Publix Supermarket Accused of Robocalls

Eric Snover, the lead plaintiff in the case against Publix Supermarket, claims that he never used a Publix pharmacy nor did he give consent to Publix to call his cell phone number. Within about nine months, Snover received allegedly 13 robocalls from Publix that all came from an automatic telephone dialing system using a prerecorded voice. Snover told Publix officials to stop calling his cellphone. He was told by a pharmacy employee that the calls would end, according to the lawsuit. However, two weeks after this conversation, the calls resumed about a prescription that was ready to be picked up. The calls occurred from February 28, 2014 to November 6, 2014.

Since this claim, a class action lawsuit has been stimulated, claiming that Publix violated the Telephone Consumer Protection Act (TCPA), which was passed in 1991 and restricts telephone solicitations. The class action lawsuit filed in October for more than $5 million against Publix Super Markets Inc. claims that the supermarket chain made robocalls to customers’ cellphones without their consent. The lawsuit, which was filed in the U.S. District Court in Tampa, said Publix’s pharmacy made robocalls to customers to tell them their prescriptions were ready. But many of the people have never used the chain’s pharmacy and did not have a prescription to be picked up [1]. Continually, the TCPA class action lawsuit states that the prerecorded messages did not allow customers the opportunity of opting-out of receiving the robocalls.

Additionally, according to the TCPA lawsuit, about 80 percent of Publix’s 1,100 supermarkets have an in-store pharmacy which makes it a principle part of its business. Snover claims that the robocalls were made in an effort to “garner market share in the pharmacy services industry.”

To get these numbers, the Publix lawsuit states that instead of obtaining written expressed consent for the prescription service-related calls Publix “queried its database of cellphone numbers for consumers who may have previously filled prescriptions at its pharmacies and used an autodialer to call them.

If approved, the Publix class action lawsuit is requesting the proposed class receive $500 for each negligently placed call or $1,500 for each call placed in knowing violation of the TCPA.

Telephone Consumer Protection Act Explained

In 1991, Congress enacted the Telephone Consumer Protections Act (TCPA), which required the executive branch to create regulations governing solicitations and collection efforts via telephone. Over time those regulations were put into place, ultimately resulting in the creation of the federal “Do Not Call List”. The Federal Communications Commission (FCC) is empowered to issue rules and regulations implementing the TCPA.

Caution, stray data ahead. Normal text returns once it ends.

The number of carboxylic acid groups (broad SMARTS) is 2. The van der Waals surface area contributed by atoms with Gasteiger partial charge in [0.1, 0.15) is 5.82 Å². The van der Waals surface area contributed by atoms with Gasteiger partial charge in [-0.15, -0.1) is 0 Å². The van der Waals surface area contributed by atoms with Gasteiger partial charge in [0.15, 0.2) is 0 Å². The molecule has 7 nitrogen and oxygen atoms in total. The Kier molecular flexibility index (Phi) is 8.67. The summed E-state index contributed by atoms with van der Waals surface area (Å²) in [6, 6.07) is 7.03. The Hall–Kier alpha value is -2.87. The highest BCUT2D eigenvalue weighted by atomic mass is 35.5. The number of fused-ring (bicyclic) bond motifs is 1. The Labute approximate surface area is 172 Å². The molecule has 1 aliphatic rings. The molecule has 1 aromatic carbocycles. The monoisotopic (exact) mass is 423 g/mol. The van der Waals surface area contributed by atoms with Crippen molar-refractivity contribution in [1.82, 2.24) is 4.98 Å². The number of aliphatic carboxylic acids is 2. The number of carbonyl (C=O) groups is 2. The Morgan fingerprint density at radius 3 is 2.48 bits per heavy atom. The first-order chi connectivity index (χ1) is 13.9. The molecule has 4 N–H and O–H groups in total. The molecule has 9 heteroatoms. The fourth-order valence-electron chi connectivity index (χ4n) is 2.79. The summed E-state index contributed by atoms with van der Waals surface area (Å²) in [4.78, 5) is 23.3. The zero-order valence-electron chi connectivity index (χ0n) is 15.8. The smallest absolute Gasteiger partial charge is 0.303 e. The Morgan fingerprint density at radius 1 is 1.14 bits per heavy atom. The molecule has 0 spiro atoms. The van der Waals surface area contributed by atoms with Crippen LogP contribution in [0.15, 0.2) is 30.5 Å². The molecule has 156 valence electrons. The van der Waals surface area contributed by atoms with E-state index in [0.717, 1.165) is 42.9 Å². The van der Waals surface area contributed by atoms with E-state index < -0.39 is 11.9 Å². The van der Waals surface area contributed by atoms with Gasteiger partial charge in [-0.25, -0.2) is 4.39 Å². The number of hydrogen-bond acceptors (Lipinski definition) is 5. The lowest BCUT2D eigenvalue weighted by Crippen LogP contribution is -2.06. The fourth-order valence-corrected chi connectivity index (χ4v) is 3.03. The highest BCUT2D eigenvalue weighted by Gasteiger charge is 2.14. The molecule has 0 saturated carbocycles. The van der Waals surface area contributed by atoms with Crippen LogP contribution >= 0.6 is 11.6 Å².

Beginning October 16, 2013, prior express written consent was required for all autodialed calls, pre-recorded calls or texts sent or made to a wireless number and pre-recorded calls made to wired numbers for advertising or telemarketing purposes. The prior business relationship exemption was eliminated.

Some additional requirements for all artificial or prerecorded voice telephones messages include:

  • At the beginning of the message, it must state clearly the identity of the business, individual, or other entity that is responsible for initiating the call.
  • During or after the message, state clearly the telephone number (other than that of the autodialer or prerecorded message player that placed the call) of such business, other entity, or individual. The telephone number provided may not be a number for which charged exceed local or long distance charges.
  • Provide an automated, interactive voice- and/or key press-activated opt-out mechanism for the called person to make a do-not-call request [2].
  • No calls to homes before 8am or after 9pm local time.
  • No calls to consumers who specifically asked the company to not call them.
  • No calls placed to consumers who are registered on the National Do Not Call Registry.

Violation of these rules results in heavy fines that goes against each and every separate call made to an individual. In fact, being on the Do Not Call List is an indefinite measure. Any calls received by a telemarketer to those on the Do Not Call List, without the expressed consent or written consent are a violation of the stature and may result in actual and statutory damages for each call. This essentially means that telemarketers who are breaking the rules are subject to high statutory penalties if they proceed to call the victim.

Customers of all ages are often times victims of TCPA violations without realizing there are laws that will protect them. In fact hundreds of TCPA lawsuits have been filed throughout the U.S. are more individuals understand their rights and choose to hold companies accountable for TCPA violations. Due to the large volume of calls a company may send out, these firms that are found liable of TCPA violations are often required to pay millions of dollars to plaintiffs.

Dolman Law Group

While we all love Publix (especially their pub subs), participating in robocalls and autodialing is a practice that is punishable by law.  If you are receiving any calls that you want stopped, call Dolman Law Group today for a free case evaluation. Be proactive and start putting a stop to the harassment today. For more information on how you can use the TCPA to your benefit, call the experienced Florida consumer rights lawyers at Dolman Law Group. Call today at (727) 853-6275.

Dolman Law Group
5435 Main Street
New Port Richey, FL 34652
(727) 853-6275

https://www.dolmanlaw.com/legal-services/creditor-harassment-debt-collection-attorneys/

References:

[1] http://www.theledger.com/article/20151016/NEWS/151019621?p=1&tc=pg
[2] http://www.experian.com/regulatory-compliance/consumer-information/tcpa-telephone-consumer-protection-act.html

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